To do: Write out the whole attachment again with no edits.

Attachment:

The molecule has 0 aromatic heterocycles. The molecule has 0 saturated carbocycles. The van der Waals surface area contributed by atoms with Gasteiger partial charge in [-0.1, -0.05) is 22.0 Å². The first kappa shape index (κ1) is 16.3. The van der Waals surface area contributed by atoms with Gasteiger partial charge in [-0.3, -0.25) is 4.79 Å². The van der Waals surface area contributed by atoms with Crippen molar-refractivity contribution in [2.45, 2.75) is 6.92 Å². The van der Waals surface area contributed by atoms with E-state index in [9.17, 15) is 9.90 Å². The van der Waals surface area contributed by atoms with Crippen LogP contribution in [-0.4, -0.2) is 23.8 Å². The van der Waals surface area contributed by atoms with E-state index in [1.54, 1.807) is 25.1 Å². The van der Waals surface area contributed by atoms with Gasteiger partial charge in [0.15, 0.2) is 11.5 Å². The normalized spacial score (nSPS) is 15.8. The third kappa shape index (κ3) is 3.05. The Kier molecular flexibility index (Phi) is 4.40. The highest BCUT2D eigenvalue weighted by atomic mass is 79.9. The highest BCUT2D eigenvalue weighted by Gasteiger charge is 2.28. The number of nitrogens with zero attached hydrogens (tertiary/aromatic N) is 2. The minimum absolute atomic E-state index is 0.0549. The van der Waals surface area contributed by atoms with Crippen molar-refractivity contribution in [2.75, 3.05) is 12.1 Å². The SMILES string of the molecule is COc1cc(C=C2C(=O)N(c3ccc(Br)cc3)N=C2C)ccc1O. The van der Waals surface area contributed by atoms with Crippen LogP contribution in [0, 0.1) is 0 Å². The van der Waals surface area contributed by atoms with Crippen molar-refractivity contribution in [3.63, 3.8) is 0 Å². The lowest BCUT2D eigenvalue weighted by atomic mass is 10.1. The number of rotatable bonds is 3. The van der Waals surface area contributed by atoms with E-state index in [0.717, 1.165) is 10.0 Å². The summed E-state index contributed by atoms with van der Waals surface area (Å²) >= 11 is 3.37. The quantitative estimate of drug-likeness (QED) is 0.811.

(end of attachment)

The molecule has 0 aromatic heterocycles. The molecule has 0 saturated carbocycles. The van der Waals surface area contributed by atoms with Gasteiger partial charge in [-0.1, -0.05) is 22.0 Å². The first kappa shape index (κ1) is 16.3. The van der Waals surface area contributed by atoms with Gasteiger partial charge in [-0.3, -0.25) is 4.79 Å². The van der Waals surface area contributed by atoms with Crippen molar-refractivity contribution in [2.45, 2.75) is 6.92 Å². The van der Waals surface area contributed by atoms with E-state index in [9.17, 15) is 9.90 Å². The van der Waals surface area contributed by atoms with Crippen LogP contribution in [-0.4, -0.2) is 23.8 Å². The van der Waals surface area contributed by atoms with E-state index in [1.54, 1.807) is 25.1 Å². The van der Waals surface area contributed by atoms with Gasteiger partial charge in [0.15, 0.2) is 11.5 Å². The normalized spacial score (nSPS) is 15.8. The third kappa shape index (κ3) is 3.05. The Kier molecular flexibility index (Phi) is 4.40. The highest BCUT2D eigenvalue weighted by atomic mass is 79.9. The highest BCUT2D eigenvalue weighted by Gasteiger charge is 2.28. The number of nitrogens with zero attached hydrogens (tertiary/aromatic N) is 2. The minimum absolute atomic E-state index is 0.0549. The van der Waals surface area contributed by atoms with Crippen molar-refractivity contribution in [2.75, 3.05) is 12.1 Å². The SMILES string of the molecule is COc1cc(C=C2C(=O)N(c3ccc(Br)cc3)N=C2C)ccc1O. The van der Waals surface area contributed by atoms with Crippen LogP contribution in [0, 0.1) is 0 Å². The van der Waals surface area contributed by atoms with Crippen molar-refractivity contribution in [3.63, 3.8) is 0 Å². The lowest BCUT2D eigenvalue weighted by atomic mass is 10.1. The number of rotatable bonds is 3. The van der Waals surface area contributed by atoms with E-state index in [0.717, 1.165) is 10.0 Å². The summed E-state index contributed by atoms with van der Waals surface area (Å²) >= 11 is 3.37. The quantitative estimate of drug-likeness (QED) is 0.811.